In answer to your second question, I don't think it's important to live in a big city. I love it and thrive off it but I also think how nice it would be live in the country and be able to grow vegetables and have animals and a big studio. The world is now available on your computer too as research has changed from the days I used to have to go to the library for every small thing.
What is the best part about your job?
The independence to be able to live the life I want. I can work till midnight if I want, I can take the morning off and go swimming. I enjoy what I do and sometimes when it's going well, I wouldn't even call it work. It's a quiet kind of pleasure.You published your first book My Wonderful World of Fashion in 2009, that must have been incredible! What was it like seeing your drawings in a book and on shelves in book stores everywhere? Did you ever think you'd not only be an illustrator, but a published author, too?
|Pictured Above; A colored-in illustration in My Wonderful World of Fashion|
No! It never occurred to me. It was the publisher that approached me with the idea for the book and it has been so incredible seeing the book do well and being stocked in so many places. I remember the first time I saw it in America I stood looking at it for a while not quite believing it was my book.
What was the hardest part about writing a book -- or three?
The first page. Once you're over that, you're alright.
How long does it take to illustrate, write and publish a book?
I guess it depends on how long the book is. The first fashion book took about a year as I wrote and did the illustrations in four months, a little while longer to design the cover and have it checked by everyone, then it gets sent off to the printers for what seems like a long time but it's actually about three to four months.
If you weren't an illustrator, what would you be doing instead?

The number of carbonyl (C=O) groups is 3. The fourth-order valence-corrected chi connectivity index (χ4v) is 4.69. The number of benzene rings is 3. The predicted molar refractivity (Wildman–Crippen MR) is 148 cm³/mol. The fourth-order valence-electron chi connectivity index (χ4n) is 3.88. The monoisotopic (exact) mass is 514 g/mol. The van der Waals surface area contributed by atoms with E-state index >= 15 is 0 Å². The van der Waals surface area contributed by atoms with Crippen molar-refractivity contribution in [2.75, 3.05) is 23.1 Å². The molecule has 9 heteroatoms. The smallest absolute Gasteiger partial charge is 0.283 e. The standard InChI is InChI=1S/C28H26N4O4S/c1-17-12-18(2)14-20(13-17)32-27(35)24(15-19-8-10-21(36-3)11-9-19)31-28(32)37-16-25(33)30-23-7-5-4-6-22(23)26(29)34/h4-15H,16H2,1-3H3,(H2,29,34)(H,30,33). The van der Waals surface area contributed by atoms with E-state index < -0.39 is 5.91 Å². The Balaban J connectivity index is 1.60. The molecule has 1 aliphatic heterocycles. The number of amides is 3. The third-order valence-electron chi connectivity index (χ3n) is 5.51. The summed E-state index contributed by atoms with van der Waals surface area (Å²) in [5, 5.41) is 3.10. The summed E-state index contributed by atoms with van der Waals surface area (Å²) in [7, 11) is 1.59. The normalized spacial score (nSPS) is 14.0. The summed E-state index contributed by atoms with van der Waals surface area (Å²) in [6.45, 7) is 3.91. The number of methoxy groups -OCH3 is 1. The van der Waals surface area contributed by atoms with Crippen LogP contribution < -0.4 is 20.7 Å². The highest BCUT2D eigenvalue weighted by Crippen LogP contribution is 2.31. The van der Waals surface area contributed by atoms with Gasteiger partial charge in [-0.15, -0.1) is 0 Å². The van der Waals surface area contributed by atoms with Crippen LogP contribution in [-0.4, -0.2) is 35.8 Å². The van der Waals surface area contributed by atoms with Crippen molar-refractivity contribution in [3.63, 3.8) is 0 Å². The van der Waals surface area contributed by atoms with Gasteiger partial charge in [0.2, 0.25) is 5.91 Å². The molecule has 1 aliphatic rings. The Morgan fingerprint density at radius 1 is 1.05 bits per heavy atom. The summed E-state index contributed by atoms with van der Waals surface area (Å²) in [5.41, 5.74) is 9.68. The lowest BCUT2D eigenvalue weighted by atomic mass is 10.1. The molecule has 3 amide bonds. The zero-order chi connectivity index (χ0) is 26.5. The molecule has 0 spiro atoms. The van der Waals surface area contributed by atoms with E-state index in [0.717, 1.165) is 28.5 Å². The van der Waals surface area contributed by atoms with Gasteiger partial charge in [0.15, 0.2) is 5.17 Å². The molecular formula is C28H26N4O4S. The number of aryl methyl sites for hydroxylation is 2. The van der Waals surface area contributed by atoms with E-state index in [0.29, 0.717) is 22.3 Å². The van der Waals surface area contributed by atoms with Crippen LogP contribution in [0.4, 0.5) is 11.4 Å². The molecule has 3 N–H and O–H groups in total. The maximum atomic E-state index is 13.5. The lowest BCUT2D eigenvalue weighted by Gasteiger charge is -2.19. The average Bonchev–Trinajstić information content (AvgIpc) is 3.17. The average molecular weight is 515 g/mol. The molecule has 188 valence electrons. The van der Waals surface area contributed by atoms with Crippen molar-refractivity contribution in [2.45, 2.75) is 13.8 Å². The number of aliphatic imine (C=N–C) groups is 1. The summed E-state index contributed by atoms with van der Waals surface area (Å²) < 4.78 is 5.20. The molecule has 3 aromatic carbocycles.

I'm mad about food (in fact I'm thinking about lunch right now) so I would have liked to have had training and become a cook.
|Pictured Above; Illustrations by Nina Chakrabarti|
"Find your voice and let that be the governing factor in everything that you do."
A lot of people admire you and your work! Who do you admire?
So many people, it would be hard to cram them all in here but a few that have really inspired me are Andy Warhol- the early illustrations more than the art, the drawings of David Hockney and Jean Cocteau, Scandinavian designer and illustrator Olle Eksell, Russian illustrator Ivan Bilibin, Japanese woodcuts, Indian patterns, my friends, artist Fergus Purcell and illustrator and ceramicist Laura Carlin. In fact, it is my friends whom I really admire as you see what they do close at hand and the skill and talent is mind boggling. Also, I wouldn't be here without their encouragement, generosity and support. Thank you friends.What message would you like to convey to young aspiring illustrators?
To develop your own style and try not to be swayed too much by what's going on around you.
To stand out from everyone else you have to know your mind. Find your voice and let that be the governing factor in everything that you do.
When I started out, illustrators weren't widely used and computer generated illustration was in. I just plodded on with my hand-drawn drawings and gradually after years and years, and yes, there were times I wondered what I was doing and felt like giving up, I started to get work and build it up to the point I could make a living at it. Don't give up!
Cats or dogs?
Cats, although I'm slightly allergic. I still love 'em.